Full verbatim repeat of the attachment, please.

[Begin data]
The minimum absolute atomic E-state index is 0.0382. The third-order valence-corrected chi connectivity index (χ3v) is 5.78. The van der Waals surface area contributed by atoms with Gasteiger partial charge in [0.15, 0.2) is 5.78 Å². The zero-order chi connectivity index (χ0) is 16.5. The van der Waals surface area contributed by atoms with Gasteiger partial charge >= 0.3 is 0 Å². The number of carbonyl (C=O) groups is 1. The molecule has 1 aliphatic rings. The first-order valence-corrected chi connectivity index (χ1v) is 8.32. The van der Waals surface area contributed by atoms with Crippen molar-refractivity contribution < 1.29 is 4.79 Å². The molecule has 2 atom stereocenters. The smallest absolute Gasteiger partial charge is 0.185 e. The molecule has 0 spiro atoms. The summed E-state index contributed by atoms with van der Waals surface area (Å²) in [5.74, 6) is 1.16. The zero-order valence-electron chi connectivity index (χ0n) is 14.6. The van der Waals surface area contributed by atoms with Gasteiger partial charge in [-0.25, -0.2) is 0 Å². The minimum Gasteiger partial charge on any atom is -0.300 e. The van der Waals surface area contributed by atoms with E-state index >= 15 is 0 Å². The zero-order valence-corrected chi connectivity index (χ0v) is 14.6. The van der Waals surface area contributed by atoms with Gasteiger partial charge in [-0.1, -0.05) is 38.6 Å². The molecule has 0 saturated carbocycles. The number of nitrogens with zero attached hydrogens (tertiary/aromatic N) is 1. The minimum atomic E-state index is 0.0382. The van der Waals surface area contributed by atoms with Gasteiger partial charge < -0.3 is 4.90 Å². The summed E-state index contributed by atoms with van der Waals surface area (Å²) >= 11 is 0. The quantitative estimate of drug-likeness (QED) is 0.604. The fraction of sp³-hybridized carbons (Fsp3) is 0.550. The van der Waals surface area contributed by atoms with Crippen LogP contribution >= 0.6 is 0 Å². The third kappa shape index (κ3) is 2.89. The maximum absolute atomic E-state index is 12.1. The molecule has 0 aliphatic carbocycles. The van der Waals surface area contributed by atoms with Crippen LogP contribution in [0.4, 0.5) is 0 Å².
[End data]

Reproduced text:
The minimum absolute atomic E-state index is 0.0382. The third-order valence-corrected chi connectivity index (χ3v) is 5.78. The van der Waals surface area contributed by atoms with Gasteiger partial charge in [0.15, 0.2) is 5.78 Å². The zero-order chi connectivity index (χ0) is 16.5. The van der Waals surface area contributed by atoms with Gasteiger partial charge >= 0.3 is 0 Å². The number of carbonyl (C=O) groups is 1. The molecule has 1 aliphatic rings. The first-order valence-corrected chi connectivity index (χ1v) is 8.32. The van der Waals surface area contributed by atoms with Crippen molar-refractivity contribution < 1.29 is 4.79 Å². The molecule has 2 atom stereocenters. The smallest absolute Gasteiger partial charge is 0.185 e. The molecule has 0 spiro atoms. The summed E-state index contributed by atoms with van der Waals surface area (Å²) in [5.74, 6) is 1.16. The zero-order valence-electron chi connectivity index (χ0n) is 14.6. The van der Waals surface area contributed by atoms with Gasteiger partial charge in [-0.25, -0.2) is 0 Å². The minimum Gasteiger partial charge on any atom is -0.300 e. The van der Waals surface area contributed by atoms with E-state index >= 15 is 0 Å². The zero-order valence-corrected chi connectivity index (χ0v) is 14.6. The van der Waals surface area contributed by atoms with Gasteiger partial charge in [-0.1, -0.05) is 38.6 Å². The molecule has 0 saturated carbocycles. The number of nitrogens with zero attached hydrogens (tertiary/aromatic N) is 1. The minimum atomic E-state index is 0.0382. The van der Waals surface area contributed by atoms with Gasteiger partial charge < -0.3 is 4.90 Å². The summed E-state index contributed by atoms with van der Waals surface area (Å²) >= 11 is 0. The quantitative estimate of drug-likeness (QED) is 0.604. The fraction of sp³-hybridized carbons (Fsp3) is 0.550. The van der Waals surface area contributed by atoms with Crippen LogP contribution >= 0.6 is 0 Å². The third kappa shape index (κ3) is 2.89. The maximum absolute atomic E-state index is 12.1. The molecule has 0 aliphatic carbocycles. The van der Waals surface area contributed by atoms with Crippen LogP contribution in [0.4, 0.5) is 0 Å².